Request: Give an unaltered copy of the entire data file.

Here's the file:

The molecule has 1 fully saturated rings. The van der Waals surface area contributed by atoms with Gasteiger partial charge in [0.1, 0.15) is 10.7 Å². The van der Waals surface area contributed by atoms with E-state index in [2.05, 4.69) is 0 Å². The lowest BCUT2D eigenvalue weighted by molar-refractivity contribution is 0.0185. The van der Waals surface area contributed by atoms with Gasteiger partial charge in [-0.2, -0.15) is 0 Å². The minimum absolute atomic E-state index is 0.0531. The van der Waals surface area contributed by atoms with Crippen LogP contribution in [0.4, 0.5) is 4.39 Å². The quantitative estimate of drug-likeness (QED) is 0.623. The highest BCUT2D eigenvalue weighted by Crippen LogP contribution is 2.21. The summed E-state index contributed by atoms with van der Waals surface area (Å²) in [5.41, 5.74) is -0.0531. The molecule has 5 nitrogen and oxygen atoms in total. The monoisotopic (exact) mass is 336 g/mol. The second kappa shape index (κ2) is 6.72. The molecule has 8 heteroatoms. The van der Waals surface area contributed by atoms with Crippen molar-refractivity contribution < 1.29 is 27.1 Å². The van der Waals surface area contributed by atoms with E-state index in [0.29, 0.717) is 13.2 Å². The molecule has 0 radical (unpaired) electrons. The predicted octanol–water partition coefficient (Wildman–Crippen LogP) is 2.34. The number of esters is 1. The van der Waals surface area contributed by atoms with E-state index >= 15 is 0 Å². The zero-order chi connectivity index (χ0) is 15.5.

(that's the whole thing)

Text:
The molecule has 1 fully saturated rings. The van der Waals surface area contributed by atoms with Gasteiger partial charge in [0.1, 0.15) is 10.7 Å². The van der Waals surface area contributed by atoms with E-state index in [2.05, 4.69) is 0 Å². The lowest BCUT2D eigenvalue weighted by molar-refractivity contribution is 0.0185. The van der Waals surface area contributed by atoms with Gasteiger partial charge in [-0.2, -0.15) is 0 Å². The minimum absolute atomic E-state index is 0.0531. The van der Waals surface area contributed by atoms with Crippen LogP contribution in [0.4, 0.5) is 4.39 Å². The quantitative estimate of drug-likeness (QED) is 0.623. The highest BCUT2D eigenvalue weighted by Crippen LogP contribution is 2.21. The summed E-state index contributed by atoms with van der Waals surface area (Å²) in [5.41, 5.74) is -0.0531. The molecule has 5 nitrogen and oxygen atoms in total. The monoisotopic (exact) mass is 336 g/mol. The second kappa shape index (κ2) is 6.72. The molecule has 8 heteroatoms. The van der Waals surface area contributed by atoms with Crippen molar-refractivity contribution < 1.29 is 27.1 Å². The van der Waals surface area contributed by atoms with E-state index in [0.29, 0.717) is 13.2 Å². The molecule has 0 radical (unpaired) electrons. The predicted octanol–water partition coefficient (Wildman–Crippen LogP) is 2.34. The number of esters is 1. The van der Waals surface area contributed by atoms with E-state index >= 15 is 0 Å². The zero-order chi connectivity index (χ0) is 15.5.